V. God annexes a ‘special blessedness’ to the study of this book.

Few believe this; fewer act upon it. The Apocalypse is too many like the Sibyl’s books, or the Iliad of Homer. The so-called philosophy of the age is undermining the prophetic word, reducing it to a mere collection of figures, or symbolic representation of principles or abstract truths. Prophecy as the direct prediction by God of what is to come to pass on earth is set aside, and the prophetic books are studies merely in reference to their poetry or their lofty ideas. Blessedness in studying them is seldom thought of, even by many Christians. Yet the word of God here stands true. Prophecy is a sure word, and it is as blessed as it is sure. Woe to him who slights it! Blessed are all those who meditate on it, seek to know it, and take it for guidance and counsel in the evil day!

 

Bonar’s entire commentary on Revelation can be found here

AwakeningGrace readers continue their fixation with Hell.

1) To Hell with it…(or) why Americans are losing their belief in Hell
2) John Lennox and Richard Dawkins duel over God, monkeys, and martians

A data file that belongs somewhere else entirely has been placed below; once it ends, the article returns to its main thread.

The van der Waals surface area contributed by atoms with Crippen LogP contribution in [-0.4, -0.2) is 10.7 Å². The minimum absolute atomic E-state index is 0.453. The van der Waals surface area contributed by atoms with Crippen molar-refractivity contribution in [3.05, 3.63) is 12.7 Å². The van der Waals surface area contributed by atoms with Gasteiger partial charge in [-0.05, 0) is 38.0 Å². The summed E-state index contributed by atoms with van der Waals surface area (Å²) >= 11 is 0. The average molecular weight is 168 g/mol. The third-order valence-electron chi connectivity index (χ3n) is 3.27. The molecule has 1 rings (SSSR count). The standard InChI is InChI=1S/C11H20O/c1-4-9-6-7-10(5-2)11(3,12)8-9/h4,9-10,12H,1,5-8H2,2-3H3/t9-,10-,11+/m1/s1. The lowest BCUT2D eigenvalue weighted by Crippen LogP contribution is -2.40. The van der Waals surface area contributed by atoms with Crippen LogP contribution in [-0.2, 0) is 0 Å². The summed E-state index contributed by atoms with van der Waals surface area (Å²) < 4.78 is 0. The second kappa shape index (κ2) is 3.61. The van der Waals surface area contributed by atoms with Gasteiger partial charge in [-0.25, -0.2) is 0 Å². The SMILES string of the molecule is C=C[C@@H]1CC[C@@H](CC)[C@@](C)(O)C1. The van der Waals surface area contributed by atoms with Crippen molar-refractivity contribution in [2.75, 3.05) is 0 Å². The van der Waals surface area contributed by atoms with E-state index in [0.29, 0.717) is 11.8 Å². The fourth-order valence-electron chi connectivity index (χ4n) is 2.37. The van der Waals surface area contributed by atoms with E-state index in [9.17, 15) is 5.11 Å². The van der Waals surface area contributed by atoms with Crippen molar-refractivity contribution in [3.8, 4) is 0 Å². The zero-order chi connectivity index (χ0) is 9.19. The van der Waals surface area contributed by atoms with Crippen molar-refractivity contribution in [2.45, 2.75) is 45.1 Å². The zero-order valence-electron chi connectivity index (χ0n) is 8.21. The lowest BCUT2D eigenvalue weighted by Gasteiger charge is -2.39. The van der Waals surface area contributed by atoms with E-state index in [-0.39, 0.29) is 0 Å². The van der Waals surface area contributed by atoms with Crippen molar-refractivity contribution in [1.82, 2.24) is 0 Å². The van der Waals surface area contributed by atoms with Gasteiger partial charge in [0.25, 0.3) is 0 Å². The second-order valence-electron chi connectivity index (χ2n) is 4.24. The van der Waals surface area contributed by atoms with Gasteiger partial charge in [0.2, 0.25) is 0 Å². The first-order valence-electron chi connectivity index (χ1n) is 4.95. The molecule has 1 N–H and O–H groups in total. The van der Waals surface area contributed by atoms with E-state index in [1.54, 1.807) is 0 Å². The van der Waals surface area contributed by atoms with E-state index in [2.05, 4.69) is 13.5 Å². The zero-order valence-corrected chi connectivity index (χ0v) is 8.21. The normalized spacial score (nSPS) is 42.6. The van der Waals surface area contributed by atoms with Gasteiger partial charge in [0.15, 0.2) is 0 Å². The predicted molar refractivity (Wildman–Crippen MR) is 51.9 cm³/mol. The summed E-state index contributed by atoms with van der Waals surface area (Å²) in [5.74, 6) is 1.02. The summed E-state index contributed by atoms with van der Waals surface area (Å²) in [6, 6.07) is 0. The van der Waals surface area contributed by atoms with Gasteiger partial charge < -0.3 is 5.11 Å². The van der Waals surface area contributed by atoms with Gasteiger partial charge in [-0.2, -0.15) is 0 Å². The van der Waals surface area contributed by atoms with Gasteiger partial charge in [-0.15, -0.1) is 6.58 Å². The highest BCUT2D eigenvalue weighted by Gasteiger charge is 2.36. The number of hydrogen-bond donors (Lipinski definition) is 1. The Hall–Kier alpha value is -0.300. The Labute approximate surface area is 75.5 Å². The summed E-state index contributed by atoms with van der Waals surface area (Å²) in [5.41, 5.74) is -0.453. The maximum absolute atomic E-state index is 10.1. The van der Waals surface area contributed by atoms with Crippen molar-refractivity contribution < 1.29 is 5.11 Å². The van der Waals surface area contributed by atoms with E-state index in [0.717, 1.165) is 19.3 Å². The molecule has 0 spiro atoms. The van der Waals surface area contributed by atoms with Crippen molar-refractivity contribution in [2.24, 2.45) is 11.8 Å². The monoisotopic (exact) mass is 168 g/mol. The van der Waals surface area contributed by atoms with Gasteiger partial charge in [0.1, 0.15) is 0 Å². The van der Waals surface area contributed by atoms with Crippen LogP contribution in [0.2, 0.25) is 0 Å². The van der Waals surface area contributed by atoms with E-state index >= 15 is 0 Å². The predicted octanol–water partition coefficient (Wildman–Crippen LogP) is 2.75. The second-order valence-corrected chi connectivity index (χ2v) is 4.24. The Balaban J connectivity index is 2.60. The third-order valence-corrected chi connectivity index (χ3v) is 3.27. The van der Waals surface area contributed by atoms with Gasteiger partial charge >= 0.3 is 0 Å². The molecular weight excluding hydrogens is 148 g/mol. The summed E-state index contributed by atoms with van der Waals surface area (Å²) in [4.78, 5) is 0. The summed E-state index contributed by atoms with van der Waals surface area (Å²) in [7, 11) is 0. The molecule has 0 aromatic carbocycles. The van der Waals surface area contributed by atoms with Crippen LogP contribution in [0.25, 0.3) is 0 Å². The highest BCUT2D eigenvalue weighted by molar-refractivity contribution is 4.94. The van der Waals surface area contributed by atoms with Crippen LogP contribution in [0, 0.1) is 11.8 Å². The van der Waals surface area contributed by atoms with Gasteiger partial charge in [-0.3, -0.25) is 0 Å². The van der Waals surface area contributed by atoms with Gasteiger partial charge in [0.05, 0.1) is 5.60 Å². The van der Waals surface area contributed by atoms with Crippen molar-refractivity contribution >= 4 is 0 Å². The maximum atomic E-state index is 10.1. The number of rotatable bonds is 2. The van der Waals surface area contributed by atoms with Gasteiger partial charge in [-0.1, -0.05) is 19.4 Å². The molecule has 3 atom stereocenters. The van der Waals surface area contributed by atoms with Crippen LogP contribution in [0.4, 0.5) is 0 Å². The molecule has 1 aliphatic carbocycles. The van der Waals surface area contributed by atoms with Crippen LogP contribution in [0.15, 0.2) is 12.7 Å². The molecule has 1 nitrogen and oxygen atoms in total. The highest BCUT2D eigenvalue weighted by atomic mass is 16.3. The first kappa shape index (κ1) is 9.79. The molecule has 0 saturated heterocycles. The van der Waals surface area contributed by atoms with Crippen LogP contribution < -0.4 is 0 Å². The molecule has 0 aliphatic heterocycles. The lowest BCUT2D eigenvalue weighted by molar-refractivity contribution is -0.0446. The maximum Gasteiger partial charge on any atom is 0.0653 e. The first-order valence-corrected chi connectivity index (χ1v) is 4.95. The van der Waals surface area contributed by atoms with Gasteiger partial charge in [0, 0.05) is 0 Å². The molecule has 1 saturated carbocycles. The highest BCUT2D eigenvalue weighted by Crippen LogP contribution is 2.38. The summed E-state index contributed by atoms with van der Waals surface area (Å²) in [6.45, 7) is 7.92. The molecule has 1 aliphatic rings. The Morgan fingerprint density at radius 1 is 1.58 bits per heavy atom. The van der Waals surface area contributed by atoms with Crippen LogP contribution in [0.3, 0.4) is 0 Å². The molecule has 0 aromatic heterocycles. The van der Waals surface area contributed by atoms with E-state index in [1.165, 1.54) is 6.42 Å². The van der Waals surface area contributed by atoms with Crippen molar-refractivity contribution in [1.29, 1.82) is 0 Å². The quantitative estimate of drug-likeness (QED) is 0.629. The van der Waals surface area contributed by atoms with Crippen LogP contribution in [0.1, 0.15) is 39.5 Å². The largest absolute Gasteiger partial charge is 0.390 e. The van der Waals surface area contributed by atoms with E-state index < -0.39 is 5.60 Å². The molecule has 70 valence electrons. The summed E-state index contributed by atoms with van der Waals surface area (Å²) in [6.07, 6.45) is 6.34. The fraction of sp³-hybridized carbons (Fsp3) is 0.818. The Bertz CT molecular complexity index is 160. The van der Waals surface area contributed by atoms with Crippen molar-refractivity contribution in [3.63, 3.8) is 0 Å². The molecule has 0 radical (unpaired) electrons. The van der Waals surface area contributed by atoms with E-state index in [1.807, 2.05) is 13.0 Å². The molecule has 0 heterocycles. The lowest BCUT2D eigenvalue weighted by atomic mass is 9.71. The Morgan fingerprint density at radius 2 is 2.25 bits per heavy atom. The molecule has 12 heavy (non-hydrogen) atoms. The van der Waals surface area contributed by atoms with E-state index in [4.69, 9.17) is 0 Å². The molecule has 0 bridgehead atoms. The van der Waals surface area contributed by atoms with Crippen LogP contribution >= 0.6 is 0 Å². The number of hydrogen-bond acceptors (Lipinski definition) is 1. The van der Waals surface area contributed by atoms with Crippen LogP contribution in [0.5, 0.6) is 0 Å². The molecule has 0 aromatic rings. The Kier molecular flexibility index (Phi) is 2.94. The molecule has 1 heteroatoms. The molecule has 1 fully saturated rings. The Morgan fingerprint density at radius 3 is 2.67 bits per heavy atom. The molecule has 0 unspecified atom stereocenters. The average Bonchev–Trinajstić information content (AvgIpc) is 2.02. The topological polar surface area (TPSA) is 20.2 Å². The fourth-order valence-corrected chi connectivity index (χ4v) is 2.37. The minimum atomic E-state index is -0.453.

3) Canadian doctors hate that Sarah Palin kept her down syndrom baby

and this one was climbing fast but didn’t make the top three. The first in our “Help me read the Bible” series led out by no one less that Martin Luther! Check it out here

the good Doctor himself

the good Doctor himself

Read the rest in this series here

If you’ve ever visited my office you will have noticed fifty-five red and black volumes to the right of my computer on a bookshelf behind my desk. Those volumes are the American Edition of Martin Luther’s collected works. Of the fifty-five volumes, thirty are dedicated to Martin Luther’s verse by verse exposition of the Scriptures. Martin Luther’s commentary on Genesis alone is eight volumes long. Luther’s exposition of the Old and New Testaments fills literally hundreds of thousands of pages, so who better to turn to for help reading the Bible than this German theologian who dedicated so much of his life to understanding it?

First off all, let us start with some practicalities.